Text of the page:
A Medical Device Daily
Aethlon Medical (San Diego) reported that researchers at India's National Institute of Virology (NIV; Puhn) have documented that the Aethlon Hemopurifier is efficient in capturing infectious dengue virus. In preliminary studies, the Aethlon Hemopurifier removed 99.6% of live dengue virus from fluids in 30 minutes.
As a result of this discovery, Aethlon said it has filed in the U.S. for a new patent titled: "Device and Method for Purifying Virally Infected Blood."
NIV is the Indian government's infectious disease research center and a collaborating laboratory of the World Health Organization (Geneva).
"The data resulting from the NIV study exceeds expectations," said James Joyce, CEO and chairman of Aethlon. "We will continue to initiate programs that support the commercialization of the Hemopurifier as a potential treatment for dengue and other viral threats resistant to drug and vaccine therapy."
At present, there is no antiviral drug or vaccine therapy to treat dengue. The disease is now endemic in more than 100 countries in Africa, the Americas, Southeast Asia and the western Pacific, according to WHO, with an estimated 50 million to 100 million cases of dengue infection and 500,000 cases of DHF worldwide every year.
The Hemopurifier is designed to mimic the natural immune response of clearing viruses and related toxins before the occurrence of cell and organ infection. Aethlon previously has demonstrated the Hemopurifier is able to capture a broad-spectrum of drug and vaccine resistant viruses, including HIV, Hepatitis-C (HCV), and certain pathogens considered bioterror threats.
In the NIV study, researchers utilized a diagnostic procedure that measured plaque-forming units (PFU), to determine the ability of the Hemopurifier to capture only the live infectious forms of dengue that cause disease progression. When researchers circulated 5 ml of cultured dengue virus solution with a concentration of 28 billion virus copies per ml (as measured by RT-PCR) of both live infectious and non-infectious virus through a small scale Hemopurifier, live virus was captured at a significantly greater rate than non-infectious virus.
The Hemopurifier removed 99.6% of the live virus from culture fluids in 30 minutes. In contrast, 33% of total virus, including both infectious and non-infectious forms, was removed in the same time period. Similarly, after one hour of recirculation, 99.7% of the live virus had been removed vs. 54% of total virus.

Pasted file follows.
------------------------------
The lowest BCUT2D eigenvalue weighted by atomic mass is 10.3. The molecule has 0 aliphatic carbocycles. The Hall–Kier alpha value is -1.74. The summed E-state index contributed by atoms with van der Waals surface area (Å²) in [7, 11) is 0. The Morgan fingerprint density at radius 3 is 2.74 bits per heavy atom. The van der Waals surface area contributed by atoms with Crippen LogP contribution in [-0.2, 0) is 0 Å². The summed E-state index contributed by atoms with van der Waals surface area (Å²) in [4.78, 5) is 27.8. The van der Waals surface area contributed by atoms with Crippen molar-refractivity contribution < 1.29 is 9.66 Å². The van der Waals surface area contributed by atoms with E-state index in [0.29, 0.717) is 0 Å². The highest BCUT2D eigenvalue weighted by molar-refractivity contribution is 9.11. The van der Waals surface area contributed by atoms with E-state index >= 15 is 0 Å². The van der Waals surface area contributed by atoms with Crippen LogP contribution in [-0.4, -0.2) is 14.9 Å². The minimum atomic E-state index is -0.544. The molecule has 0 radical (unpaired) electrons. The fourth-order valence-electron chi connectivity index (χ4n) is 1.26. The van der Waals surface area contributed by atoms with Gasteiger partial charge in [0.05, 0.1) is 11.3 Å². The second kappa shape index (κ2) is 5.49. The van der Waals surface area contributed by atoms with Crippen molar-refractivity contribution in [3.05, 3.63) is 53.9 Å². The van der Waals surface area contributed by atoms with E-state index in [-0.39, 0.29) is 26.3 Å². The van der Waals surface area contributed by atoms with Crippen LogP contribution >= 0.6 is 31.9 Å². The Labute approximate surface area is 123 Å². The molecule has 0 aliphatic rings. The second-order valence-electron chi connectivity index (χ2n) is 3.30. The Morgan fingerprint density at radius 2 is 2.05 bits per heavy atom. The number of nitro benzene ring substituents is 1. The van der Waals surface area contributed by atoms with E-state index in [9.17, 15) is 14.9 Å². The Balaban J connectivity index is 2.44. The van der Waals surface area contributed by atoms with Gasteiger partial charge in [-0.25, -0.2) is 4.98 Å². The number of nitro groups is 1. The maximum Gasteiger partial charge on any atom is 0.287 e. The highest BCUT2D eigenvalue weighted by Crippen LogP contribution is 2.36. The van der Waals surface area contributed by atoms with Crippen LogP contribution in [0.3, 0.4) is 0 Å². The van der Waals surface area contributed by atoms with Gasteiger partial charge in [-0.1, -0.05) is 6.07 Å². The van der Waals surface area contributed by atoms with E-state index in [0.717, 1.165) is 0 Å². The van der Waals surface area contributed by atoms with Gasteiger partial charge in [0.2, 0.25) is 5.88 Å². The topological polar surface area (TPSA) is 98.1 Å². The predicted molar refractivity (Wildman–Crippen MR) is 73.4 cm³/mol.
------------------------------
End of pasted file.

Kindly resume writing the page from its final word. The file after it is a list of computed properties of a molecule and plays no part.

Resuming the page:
Based on these data points, Aethlon said, "It appears the Hemopurifier has a selective affinity to capture infectious virus at a rate up to 170-180 times faster than non-infectious virus. As a result, Aethlon has evidence indicating the Hemopurifier is significantly more effective in capturing infectious virus than previously anticipated. The ability to rapidly clear circulating live virus inhibits the spread of the infection, thus improving the environment for the natural immune response to defeat an infectious viral pathogen before it becomes life threatening."
In other patent news: MedicalCV (Minneapolis) reported receiving three notices of allowances for patent applications covering aspects of its laser-based surgical ablation technology.
MedicalCV currently markets both the Atrilaze and Solar Surgical Ablation Systems.
Adam Berman, VP of R&D for MedicalCV, said, "Moving forward, we will continue to focus on applying novel, flexible, fiber-optic technologies to medicine."
Both the SOLAR and ATRILAZE Surgical Ablation Systems were developed from MedicalCV's laser-based technology to provide a platform for creating lesions in soft and cardiac tissue.
The Solar System recently received FDA 510(K) clearance for soft tissue ablation and the Atrilaze System has obtained three separate clearances for ablation or coagulation of soft tissue, including cardiac tissue. However, the treatment indication for cardiac arrhythmias is specifically excluded for both systems at this time.
MedicalCV develops ablation systems utilizing a laser platform to create precise lesions in soft and cardiac tissue.